Adventure Activities Licensing Regulations 2004 (Update on the Scheme)


Adventure Activities Licensing Regulations 2004 (Update on the Scheme)

The aim of adventure activities licensing is to provide assurances to the public about the safety of those activity providers who have been granted a licence. In this way it is expected that young people will be able to continue to enjoy exciting and stimulating activities outdoors without being exposed to avoidable risks of death or disabling injury. A licence indicates that the provider has been inspected by the Adventure Activities Licensing Service on behalf of the Adventure Activities Licensing Authority, with particular attention being paid to their safety management systems with young people, and has been able to demonstrate compliance with nationally accepted standards of good practice in the delivery of adventure activities to young people, with due regard to the benefits and risks of the activity.’ Northern Ireland has opted out of the statutory licensing scheme and has decided to adopt a non-statutory adventure mark scheme which many of the N.I providers now hold.
The reason for this article is that if you are planning to operate within England, Scotland or Wales you should read the following section to see if the law applies to you.

Persons who are required to hold a licence
(1) A person who provides facilities for adventure activities is required to hold a licence if that person—
(a)provides such facilities in return for payment; or
(b)is a local authority and provides the facilities to an educational establishment in respect of the pupils of such an establishment;
and where that person provides those facilities at or from more than one activity centre, and operates those activity centres at the same time throughout any period of 28 days or more, a separate licence shall be required in respect of the facilities provided at or from each such centre.

(2) A person is not required to hold a licence in respect of facilities for adventure activities where those facilities are provided—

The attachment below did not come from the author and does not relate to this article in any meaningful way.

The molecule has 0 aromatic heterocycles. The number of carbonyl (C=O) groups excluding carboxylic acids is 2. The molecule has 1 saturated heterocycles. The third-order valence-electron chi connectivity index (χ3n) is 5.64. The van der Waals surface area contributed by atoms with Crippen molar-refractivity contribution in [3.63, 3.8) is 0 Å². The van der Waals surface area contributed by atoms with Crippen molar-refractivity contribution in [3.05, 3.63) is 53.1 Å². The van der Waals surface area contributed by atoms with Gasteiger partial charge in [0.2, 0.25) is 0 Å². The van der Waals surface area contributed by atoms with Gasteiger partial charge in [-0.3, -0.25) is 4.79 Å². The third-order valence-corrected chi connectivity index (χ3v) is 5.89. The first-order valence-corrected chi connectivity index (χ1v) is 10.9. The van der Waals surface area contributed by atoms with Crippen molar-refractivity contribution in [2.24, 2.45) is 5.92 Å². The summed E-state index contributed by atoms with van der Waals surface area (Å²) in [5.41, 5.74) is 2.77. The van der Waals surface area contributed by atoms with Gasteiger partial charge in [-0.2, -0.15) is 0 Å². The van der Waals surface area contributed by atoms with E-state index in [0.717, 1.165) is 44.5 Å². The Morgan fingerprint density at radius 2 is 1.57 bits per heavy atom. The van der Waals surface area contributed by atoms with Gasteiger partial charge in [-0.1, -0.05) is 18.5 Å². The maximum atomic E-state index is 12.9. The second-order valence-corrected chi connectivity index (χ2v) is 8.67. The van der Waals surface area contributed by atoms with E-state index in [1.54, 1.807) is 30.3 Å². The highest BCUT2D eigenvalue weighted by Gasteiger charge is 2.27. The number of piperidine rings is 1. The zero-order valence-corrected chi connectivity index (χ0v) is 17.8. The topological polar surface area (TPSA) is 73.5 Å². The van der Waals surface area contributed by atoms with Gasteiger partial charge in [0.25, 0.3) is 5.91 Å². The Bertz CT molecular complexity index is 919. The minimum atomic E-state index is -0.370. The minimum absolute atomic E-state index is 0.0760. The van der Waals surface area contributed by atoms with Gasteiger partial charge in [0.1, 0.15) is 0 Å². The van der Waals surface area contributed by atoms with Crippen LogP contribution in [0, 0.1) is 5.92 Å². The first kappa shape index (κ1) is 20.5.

(a)by a voluntary association—
(i)to its members;
(ii)to the members of some other voluntary association pursuant to an agreement between the associations; or
(iii)to persons who are not its members for the purpose only of encouraging interest in its activities or attracting new members; provided that such facilities shall not be provided, in respect of any one person, on more than three days in any period of twelve months;
(b)by an educational establishment to pupils of that establishment;
(c)to young persons who are, during their participation in the activities in question, accompanied—
(i)by an individual who is their parent or guardian or who has parental responsibility for them within the meaning of the Children Act 1989(1); or
(ii)by an individual who has parental rights within the meaning of the Law Reform (Parent and Child) (Scotland) Act 1986(2) in respect of them or, on and after the day on which section 1 of the Children (Scotland) Act 1995(3) has come into force, has parental responsibilities for them within the meaning of that section; or
(d)under the authority of a licence held by some other person.

The good news for clubs is that you are not required to hold a license to run a trip within England, Scotland or Wales.

For more information

Leave a Reply

Your e-mail address will not be published. Required fields are marked *